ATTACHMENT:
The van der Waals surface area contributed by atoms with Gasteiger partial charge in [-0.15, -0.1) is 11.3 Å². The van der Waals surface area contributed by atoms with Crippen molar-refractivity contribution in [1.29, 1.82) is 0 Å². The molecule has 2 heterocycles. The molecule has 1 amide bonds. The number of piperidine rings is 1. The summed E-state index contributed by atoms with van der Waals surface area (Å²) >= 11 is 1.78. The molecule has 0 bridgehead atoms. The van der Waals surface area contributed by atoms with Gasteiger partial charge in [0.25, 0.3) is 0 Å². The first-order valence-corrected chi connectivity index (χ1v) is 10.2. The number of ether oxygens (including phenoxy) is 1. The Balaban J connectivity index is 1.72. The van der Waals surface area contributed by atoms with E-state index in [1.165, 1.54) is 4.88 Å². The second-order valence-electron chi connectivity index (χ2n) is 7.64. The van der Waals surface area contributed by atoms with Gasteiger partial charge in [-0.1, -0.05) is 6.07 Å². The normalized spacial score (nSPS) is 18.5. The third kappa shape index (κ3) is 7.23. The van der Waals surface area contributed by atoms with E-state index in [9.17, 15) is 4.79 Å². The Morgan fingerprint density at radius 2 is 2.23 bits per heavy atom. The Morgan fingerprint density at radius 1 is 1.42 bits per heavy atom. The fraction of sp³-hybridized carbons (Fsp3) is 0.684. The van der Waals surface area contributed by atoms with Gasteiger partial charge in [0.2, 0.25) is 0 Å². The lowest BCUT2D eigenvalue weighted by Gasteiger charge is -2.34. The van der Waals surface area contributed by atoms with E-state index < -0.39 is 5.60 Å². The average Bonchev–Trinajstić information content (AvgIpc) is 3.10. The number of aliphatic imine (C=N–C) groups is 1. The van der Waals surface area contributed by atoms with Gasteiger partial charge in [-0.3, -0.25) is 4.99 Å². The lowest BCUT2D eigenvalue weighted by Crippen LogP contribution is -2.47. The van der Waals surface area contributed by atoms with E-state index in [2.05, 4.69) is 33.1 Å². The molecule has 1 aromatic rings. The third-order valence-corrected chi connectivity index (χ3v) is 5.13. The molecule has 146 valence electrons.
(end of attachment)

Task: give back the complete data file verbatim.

The van der Waals surface area contributed by atoms with Gasteiger partial charge in [-0.15, -0.1) is 11.3 Å². The van der Waals surface area contributed by atoms with Crippen molar-refractivity contribution in [1.29, 1.82) is 0 Å². The molecule has 2 heterocycles. The molecule has 1 amide bonds. The number of piperidine rings is 1. The summed E-state index contributed by atoms with van der Waals surface area (Å²) >= 11 is 1.78. The molecule has 0 bridgehead atoms. The van der Waals surface area contributed by atoms with Gasteiger partial charge in [0.25, 0.3) is 0 Å². The first-order valence-corrected chi connectivity index (χ1v) is 10.2. The number of ether oxygens (including phenoxy) is 1. The Balaban J connectivity index is 1.72. The van der Waals surface area contributed by atoms with E-state index in [1.165, 1.54) is 4.88 Å². The second-order valence-electron chi connectivity index (χ2n) is 7.64. The van der Waals surface area contributed by atoms with Gasteiger partial charge in [-0.1, -0.05) is 6.07 Å². The normalized spacial score (nSPS) is 18.5. The third kappa shape index (κ3) is 7.23. The van der Waals surface area contributed by atoms with E-state index in [9.17, 15) is 4.79 Å². The Morgan fingerprint density at radius 2 is 2.23 bits per heavy atom. The Morgan fingerprint density at radius 1 is 1.42 bits per heavy atom. The fraction of sp³-hybridized carbons (Fsp3) is 0.684. The van der Waals surface area contributed by atoms with Gasteiger partial charge in [0.2, 0.25) is 0 Å². The lowest BCUT2D eigenvalue weighted by Gasteiger charge is -2.34. The van der Waals surface area contributed by atoms with E-state index < -0.39 is 5.60 Å². The average Bonchev–Trinajstić information content (AvgIpc) is 3.10. The number of aliphatic imine (C=N–C) groups is 1. The van der Waals surface area contributed by atoms with Gasteiger partial charge in [-0.3, -0.25) is 4.99 Å². The lowest BCUT2D eigenvalue weighted by Crippen LogP contribution is -2.47. The van der Waals surface area contributed by atoms with E-state index in [2.05, 4.69) is 33.1 Å². The molecule has 1 aromatic rings. The third-order valence-corrected chi connectivity index (χ3v) is 5.13. The molecule has 146 valence electrons.